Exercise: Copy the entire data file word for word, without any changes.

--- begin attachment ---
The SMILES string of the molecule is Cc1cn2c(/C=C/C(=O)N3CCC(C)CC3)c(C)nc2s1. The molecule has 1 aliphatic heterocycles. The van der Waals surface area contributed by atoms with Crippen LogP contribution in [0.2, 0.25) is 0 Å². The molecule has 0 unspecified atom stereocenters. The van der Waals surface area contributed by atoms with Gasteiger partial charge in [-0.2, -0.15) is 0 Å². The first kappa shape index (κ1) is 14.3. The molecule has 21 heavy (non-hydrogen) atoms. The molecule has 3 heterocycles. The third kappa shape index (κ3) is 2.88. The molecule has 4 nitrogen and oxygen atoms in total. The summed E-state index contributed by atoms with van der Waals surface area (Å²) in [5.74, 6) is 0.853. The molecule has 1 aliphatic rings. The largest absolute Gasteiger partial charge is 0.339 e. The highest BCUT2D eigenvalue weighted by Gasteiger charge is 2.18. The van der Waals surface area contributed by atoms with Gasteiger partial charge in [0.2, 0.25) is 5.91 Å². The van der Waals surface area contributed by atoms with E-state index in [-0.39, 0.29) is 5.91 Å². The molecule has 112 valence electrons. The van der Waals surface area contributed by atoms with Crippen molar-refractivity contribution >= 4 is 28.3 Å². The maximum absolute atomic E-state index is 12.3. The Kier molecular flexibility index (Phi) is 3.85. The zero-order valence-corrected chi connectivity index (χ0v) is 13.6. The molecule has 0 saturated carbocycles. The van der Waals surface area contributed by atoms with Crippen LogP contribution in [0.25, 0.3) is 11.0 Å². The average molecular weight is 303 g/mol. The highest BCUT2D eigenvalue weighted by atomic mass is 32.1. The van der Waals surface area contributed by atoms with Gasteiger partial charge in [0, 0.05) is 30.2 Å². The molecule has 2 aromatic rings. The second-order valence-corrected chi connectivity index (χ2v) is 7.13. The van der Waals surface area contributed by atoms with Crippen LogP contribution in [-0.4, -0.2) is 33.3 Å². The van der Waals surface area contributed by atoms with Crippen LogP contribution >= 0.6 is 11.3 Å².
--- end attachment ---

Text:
The SMILES string of the molecule is Cc1cn2c(/C=C/C(=O)N3CCC(C)CC3)c(C)nc2s1. The molecule has 1 aliphatic heterocycles. The van der Waals surface area contributed by atoms with Crippen LogP contribution in [0.2, 0.25) is 0 Å². The molecule has 0 unspecified atom stereocenters. The van der Waals surface area contributed by atoms with Gasteiger partial charge in [-0.2, -0.15) is 0 Å². The first kappa shape index (κ1) is 14.3. The molecule has 21 heavy (non-hydrogen) atoms. The molecule has 3 heterocycles. The third kappa shape index (κ3) is 2.88. The molecule has 4 nitrogen and oxygen atoms in total. The summed E-state index contributed by atoms with van der Waals surface area (Å²) in [5.74, 6) is 0.853. The molecule has 1 aliphatic rings. The largest absolute Gasteiger partial charge is 0.339 e. The highest BCUT2D eigenvalue weighted by Gasteiger charge is 2.18. The van der Waals surface area contributed by atoms with Gasteiger partial charge in [0.2, 0.25) is 5.91 Å². The van der Waals surface area contributed by atoms with E-state index in [-0.39, 0.29) is 5.91 Å². The molecule has 112 valence electrons. The van der Waals surface area contributed by atoms with Crippen molar-refractivity contribution >= 4 is 28.3 Å². The maximum absolute atomic E-state index is 12.3. The Kier molecular flexibility index (Phi) is 3.85. The zero-order valence-corrected chi connectivity index (χ0v) is 13.6. The molecule has 0 saturated carbocycles. The van der Waals surface area contributed by atoms with Crippen LogP contribution in [0.25, 0.3) is 11.0 Å². The average molecular weight is 303 g/mol. The highest BCUT2D eigenvalue weighted by atomic mass is 32.1. The van der Waals surface area contributed by atoms with Gasteiger partial charge in [0, 0.05) is 30.2 Å². The molecule has 2 aromatic rings. The second-order valence-corrected chi connectivity index (χ2v) is 7.13. The van der Waals surface area contributed by atoms with Crippen LogP contribution in [-0.4, -0.2) is 33.3 Å². The van der Waals surface area contributed by atoms with Crippen LogP contribution >= 0.6 is 11.3 Å².